Analysts Discuss The Influence of Muqtada al-Sadr
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JIM LEHRER: The al-Sadr story, now, more than ever, the Iraqi Shiite cleric Muqtada al-Sadr is at the center of attention in Iraq once again. Sunday’s joint U.S.-Iraqi raid in Baghdad killed several men believed to be his followers. His Mahdi army is among the largest of all the sectarian militias, and al-Sadr and his 30 loyalists in the new Iraqi parliament may be key to forming a new Iraqi government.
To discuss al-Sadr, Judith Yaphe, a former Middle East analyst at the CIA, now a senior fellow at the National Defense University, and Juan Cole, professor of history at the University of Michigan, author of “Sacred Space and Holy War” about modern Shiite history and politics.
Ms. Yaphe, how important a development is this weekend conflict between al-Sadr’s folks and U.S. forces?
JUDITH YAPHE: Well, it could be very important, depending on who was responsible for what, but perception is more important than reality in this region.
But a confrontation with him could trigger more serious fighting and could put us in a very difficult position. Sadr controls much of Shiite section of Baghdad, the southern section, where 2.5 million Shia live.
It could be a high-risk proposition; it could trigger further fighting; it could be a tipping point. On the other hand, they could be out so far they say, “Whoops, we’ve made a mistake. We need to pull back a bit.”
JIM LEHRER: Who says, “We made a mistake,” the U.S. and the Iraqi forces or al-Sadr?
JUDITH YAPHE: Well, that’s a good question. Both sides, I would guess. “I’m sorry I didn’t mean to do that.”
But I would think that how far they want this go, do they want this to turn into civil war? Do they want it to turn into a much more widespread fighting and killing? My guess is not, because then things really do spin out of control.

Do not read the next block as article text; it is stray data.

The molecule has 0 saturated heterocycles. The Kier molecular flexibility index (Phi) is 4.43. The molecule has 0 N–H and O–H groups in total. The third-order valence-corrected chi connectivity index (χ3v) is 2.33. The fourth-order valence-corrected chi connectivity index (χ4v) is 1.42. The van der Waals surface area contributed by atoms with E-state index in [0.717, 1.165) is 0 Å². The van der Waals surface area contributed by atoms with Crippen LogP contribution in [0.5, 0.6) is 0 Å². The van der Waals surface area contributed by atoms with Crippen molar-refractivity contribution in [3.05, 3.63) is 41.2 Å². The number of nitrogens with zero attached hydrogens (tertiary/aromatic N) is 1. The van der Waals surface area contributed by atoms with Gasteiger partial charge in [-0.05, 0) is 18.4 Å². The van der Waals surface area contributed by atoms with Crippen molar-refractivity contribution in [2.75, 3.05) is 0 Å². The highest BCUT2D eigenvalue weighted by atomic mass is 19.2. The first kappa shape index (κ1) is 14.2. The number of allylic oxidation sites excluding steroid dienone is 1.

JIM LEHRER: OK.
JUDITH YAPHE: And neither the United States, nor Sadr, nor his patrons would like that.
JIM LEHRER: Professor Cole, do you agree this is a critical point?
JUAN COLE: Well, it’s a turning point, in a way. Up until fairly recently, for the most part, the mainstream of the Shiite community in Iraq has felt that the United States was on their side, that they were allies.
Now, in the wake of the blowing up of the Golden Shrine in Samarra, the sectarian violence that occurred there after, the U.S. is perceived increasingly to be intervening on the side of the Sunnis.
And this incident that occurred where this Shiite religious building appears to have been attacked did kill others than just Sadr’s followers. At least one man who was killed belonged to the Dawa Party, which has an office in that area. And so the prime minister of Iraq, Ibrahim Jaafari, belongs to the Dawa Party.
So the reaction to this incident is not coming just from Sadr’s people; it’s coming from the Shiite political elite across the board. And the Iraqi official television channel was very critical of the U.S. The municipal authorities of Baghdad came out and announced that they won’t cooperate with the U.S. until this is cleared up. People have called for an investigation.
So this is really an issue of: What is the relationship of the U.S. forces in Iraq to the Shiite mainstream? Because they cannot stay there if the Shiites turn on them.